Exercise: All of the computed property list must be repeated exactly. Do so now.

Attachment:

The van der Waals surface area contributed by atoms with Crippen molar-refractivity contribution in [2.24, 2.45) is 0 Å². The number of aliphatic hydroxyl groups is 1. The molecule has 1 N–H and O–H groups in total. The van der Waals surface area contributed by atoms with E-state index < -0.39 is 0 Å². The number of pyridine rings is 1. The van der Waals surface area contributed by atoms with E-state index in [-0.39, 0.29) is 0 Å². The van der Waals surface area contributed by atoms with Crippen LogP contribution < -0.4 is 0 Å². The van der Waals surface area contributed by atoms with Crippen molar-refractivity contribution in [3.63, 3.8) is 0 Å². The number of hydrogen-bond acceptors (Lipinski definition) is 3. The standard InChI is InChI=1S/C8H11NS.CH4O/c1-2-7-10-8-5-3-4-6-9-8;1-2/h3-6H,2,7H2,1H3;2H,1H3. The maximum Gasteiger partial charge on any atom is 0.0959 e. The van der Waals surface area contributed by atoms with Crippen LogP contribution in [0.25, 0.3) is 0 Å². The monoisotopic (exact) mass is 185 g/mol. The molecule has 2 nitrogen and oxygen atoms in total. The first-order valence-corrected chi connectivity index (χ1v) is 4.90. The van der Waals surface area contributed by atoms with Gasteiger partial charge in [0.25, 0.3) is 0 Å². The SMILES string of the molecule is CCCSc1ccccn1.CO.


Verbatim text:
The van der Waals surface area contributed by atoms with Crippen molar-refractivity contribution in [2.24, 2.45) is 0 Å². The number of aliphatic hydroxyl groups is 1. The molecule has 1 N–H and O–H groups in total. The van der Waals surface area contributed by atoms with E-state index < -0.39 is 0 Å². The number of pyridine rings is 1. The van der Waals surface area contributed by atoms with E-state index in [-0.39, 0.29) is 0 Å². The van der Waals surface area contributed by atoms with Crippen LogP contribution < -0.4 is 0 Å². The van der Waals surface area contributed by atoms with Crippen molar-refractivity contribution in [3.63, 3.8) is 0 Å². The number of hydrogen-bond acceptors (Lipinski definition) is 3. The standard InChI is InChI=1S/C8H11NS.CH4O/c1-2-7-10-8-5-3-4-6-9-8;1-2/h3-6H,2,7H2,1H3;2H,1H3. The maximum Gasteiger partial charge on any atom is 0.0959 e. The van der Waals surface area contributed by atoms with Crippen LogP contribution in [0.25, 0.3) is 0 Å². The monoisotopic (exact) mass is 185 g/mol. The molecule has 2 nitrogen and oxygen atoms in total. The first-order valence-corrected chi connectivity index (χ1v) is 4.90. The van der Waals surface area contributed by atoms with Gasteiger partial charge in [0.25, 0.3) is 0 Å². The SMILES string of the molecule is CCCSc1ccccn1.CO.